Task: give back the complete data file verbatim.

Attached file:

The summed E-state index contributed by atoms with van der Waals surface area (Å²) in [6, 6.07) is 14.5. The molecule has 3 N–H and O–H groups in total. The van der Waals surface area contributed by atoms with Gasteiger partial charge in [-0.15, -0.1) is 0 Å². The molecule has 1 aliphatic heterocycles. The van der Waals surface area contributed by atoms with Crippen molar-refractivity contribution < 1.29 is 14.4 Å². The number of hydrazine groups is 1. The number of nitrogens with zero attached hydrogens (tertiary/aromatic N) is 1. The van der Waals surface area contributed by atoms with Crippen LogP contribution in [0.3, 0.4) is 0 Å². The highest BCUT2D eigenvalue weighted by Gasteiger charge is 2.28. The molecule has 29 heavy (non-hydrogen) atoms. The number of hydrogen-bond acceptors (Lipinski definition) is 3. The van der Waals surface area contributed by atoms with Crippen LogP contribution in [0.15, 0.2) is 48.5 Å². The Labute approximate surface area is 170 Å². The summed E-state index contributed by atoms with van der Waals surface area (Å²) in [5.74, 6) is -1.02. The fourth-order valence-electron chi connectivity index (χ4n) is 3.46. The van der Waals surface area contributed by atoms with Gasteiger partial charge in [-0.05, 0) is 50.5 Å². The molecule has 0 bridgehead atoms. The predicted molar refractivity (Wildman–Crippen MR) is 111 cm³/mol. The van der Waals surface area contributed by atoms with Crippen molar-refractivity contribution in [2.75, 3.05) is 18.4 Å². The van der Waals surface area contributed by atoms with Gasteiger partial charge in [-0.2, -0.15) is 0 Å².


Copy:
The summed E-state index contributed by atoms with van der Waals surface area (Å²) in [6, 6.07) is 14.5. The molecule has 3 N–H and O–H groups in total. The van der Waals surface area contributed by atoms with Gasteiger partial charge in [-0.15, -0.1) is 0 Å². The molecule has 1 aliphatic heterocycles. The van der Waals surface area contributed by atoms with Crippen molar-refractivity contribution < 1.29 is 14.4 Å². The number of hydrazine groups is 1. The number of nitrogens with zero attached hydrogens (tertiary/aromatic N) is 1. The van der Waals surface area contributed by atoms with Crippen LogP contribution in [0.3, 0.4) is 0 Å². The highest BCUT2D eigenvalue weighted by Gasteiger charge is 2.28. The molecule has 29 heavy (non-hydrogen) atoms. The number of hydrogen-bond acceptors (Lipinski definition) is 3. The van der Waals surface area contributed by atoms with Crippen LogP contribution in [0.15, 0.2) is 48.5 Å². The Labute approximate surface area is 170 Å². The summed E-state index contributed by atoms with van der Waals surface area (Å²) in [5.74, 6) is -1.02. The fourth-order valence-electron chi connectivity index (χ4n) is 3.46. The van der Waals surface area contributed by atoms with Gasteiger partial charge in [-0.05, 0) is 50.5 Å². The molecule has 0 bridgehead atoms. The predicted molar refractivity (Wildman–Crippen MR) is 111 cm³/mol. The van der Waals surface area contributed by atoms with Crippen molar-refractivity contribution in [2.75, 3.05) is 18.4 Å². The van der Waals surface area contributed by atoms with Gasteiger partial charge in [-0.2, -0.15) is 0 Å².